Thomasville is known as the City of Roses, and the Thomasville Rose Garden is a nice outdoor activity during spring and summer months. The garden is home to more than 1,500 varieties of roses, ranging in colors from peach to red and yellow. It's also next to Cherokee Lake Park, a mile-long walking trail around a fishing lake, that is free and open to the public, so you can do both at the same time.
Explore the Many Historic Districts
If museums aren't your thing, you can still take in the history of the area. The Visitors Center has everything you need to embark on a self-guided walking tour that's easily doable from downtown. There are nine historic districts in total, but I suggest a walk or drive down Dawson Street, Hansell Street, and Gordon Avenue to see some of the most stately Southern homes.
Enjoy Fresh Gulf Seafood
A short hour-and-a-half drive from the Gulf of Mexico, Thomasville has no shortage of fresh seafood from local fisherman. Many chefs and restaurant owners grew up spending time along Florida's "Lost Coast" so the area has also influenced menus at restaurants such as the newly-opened St. James. Jonah's is a destination of its own in Thomasville, with visitors driving in from surrounding towns for a taste of their famous shrimp and grits. You'll find a line out the door no matter what time you visit. (Local tip: They accept reservations, so put your name on the list, then walk around and shop while you wait on a table.) George & Louie's is another restaurant loved by locals and visitors alike. It's family-friendly, has a beautiful patio outside, and offers a menu of fried green tomatoes, fresh grouper and shrimp, and a delicious Greek salad.
Order a Hot Dog at the Billiard Academy
Hot dogs might not be everyone’s thing, but this place is worth a visit for the experience alone. Sandwiched between Kathy’s Shoes and Sweet Grass Cheese Shop, The Billiard Academy has been serving chili dogs, also known as a "pool room hot dog" to locals, since 1949. This watering hole is a dive bar on the inside—you’ll find people packed in at all hours, often sipping on a cold one and playing pool—and a grab-and-go food window on the exterior. Order a chili dog with all the toppings, cold bottle of Coke (in a glass bottle!), and bag of salty Wise potato chips for $4.50 total.
Post-Up With Some Wine and Cheese
If Sweet Grass Dairy sounds familiar, it’s because you’ve likely seen it at grocery stores and on restaurant menus across the country. The artisan cheese company is based in Thomasville, and has a brick-and-mortar store and restaurant on Broad Street. Here, you’ll find a full lunch, dinner, and bar menu—the burger topped with pimiento cheese is especially popular, as is the spicy rosemary margarita—along with customized cheese boards such as the Taste of Thomasville, which features four homemade cheeses, Blackberry Patch preserves, and roasted Schermer pecans. Liam's is another restaurant, bar, and cheese shop that is cozy, beautifully designed, and features a menu of tasty cocktails.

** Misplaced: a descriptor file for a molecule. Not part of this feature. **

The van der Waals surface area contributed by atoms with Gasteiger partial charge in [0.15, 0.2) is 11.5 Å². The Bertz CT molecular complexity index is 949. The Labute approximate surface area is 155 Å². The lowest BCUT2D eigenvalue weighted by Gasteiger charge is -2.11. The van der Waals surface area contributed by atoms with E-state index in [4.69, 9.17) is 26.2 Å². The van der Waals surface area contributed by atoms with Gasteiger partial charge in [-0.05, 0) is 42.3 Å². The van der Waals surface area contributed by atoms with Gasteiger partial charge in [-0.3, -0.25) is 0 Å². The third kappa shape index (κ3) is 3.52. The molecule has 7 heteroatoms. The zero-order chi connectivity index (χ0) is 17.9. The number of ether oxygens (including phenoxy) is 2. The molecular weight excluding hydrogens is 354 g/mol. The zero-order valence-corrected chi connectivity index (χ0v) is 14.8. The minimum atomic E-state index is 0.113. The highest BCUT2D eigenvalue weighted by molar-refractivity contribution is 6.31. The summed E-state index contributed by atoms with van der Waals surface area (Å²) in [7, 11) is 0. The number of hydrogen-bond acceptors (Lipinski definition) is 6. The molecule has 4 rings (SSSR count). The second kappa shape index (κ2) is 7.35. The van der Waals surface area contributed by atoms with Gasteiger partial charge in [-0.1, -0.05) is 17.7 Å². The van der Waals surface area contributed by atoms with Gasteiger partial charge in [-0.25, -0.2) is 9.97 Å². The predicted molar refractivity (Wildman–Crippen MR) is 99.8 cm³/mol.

Dine at One of Georgia's Oldest Restaurants
For a true taste of Thomasville, there is no place like The Plaza Restaurant & Oyster Bar. With dining rooms, event spaces, and a bar, it stretches across the intersection of Broad and Smith streets, and features a menu of Southern-meets-Greek food, with stand-outs like homemade pies, seafood, and, my personal order, the Greek Chicken. Established in 1916, it was named the oldest continuously running restaurant in Georgia in December 2020. For locals, this is the type of place where you have a regular order, and "regulars" you see here the same day, or even multiple times, a week. It also turns into Thomasville's one-and-only bar scene at night, and if a movie is filming in town, you may even spot a celebrity on the karaoke mic.
Enjoy Live Music at the Amphitheater
Located in "The Bottom" district, The Ritz Amphitheater is an exciting new addition to Downtown Thomasville. It's a state-of-the-art facility and park where, on the first Friday of every month, a concert takes place from 8 p.m. to 10 p.m. after Downtown Thomasville's First Friday Sip & Shop—a time in which visitors can shop until 8 p.m. and enjoy open beverages along the historic brick streets.
Pick Up Produce at the Farmer's Market
There's a farmers' market every Saturday in Downtown Thomasville hosted at Hubs and Hops Market from 9 a.m. to 1 p.m. If you're in town on a weekday, you can also always visit Lewis Produce, which is just a short drive from downtown. It's the second largest commercial, fresh-produce market in the Southeast, and you can find local vegetables from Thomas County as well as locally made goods such as fried peanuts, chocolate-covered pecans and divinity, and my snack of choice, the homemade boiled peanuts.
Take a Sweet Treat Home
There are plenty of delicious restaurants in Thomasville, including many that specialize in dessert. Savannah Moon is a cafe serving soups and salads and lunch, but their Key lime cookies are a favorite of mine. Across from Jonah's, Sweet Cacao is a brick-and-mortar storefront selling homemade chocolates, macaroons, and Fuzzy Goat coffee. Sass! Restaurant, which is housed in the old train station a short drive from The Bottom, is famous for their Bananas Foster Pound Cake with Caramel Rum Sauce. According to my dad, this is a dish you'll be dreaming about until your next visit to Thomasville.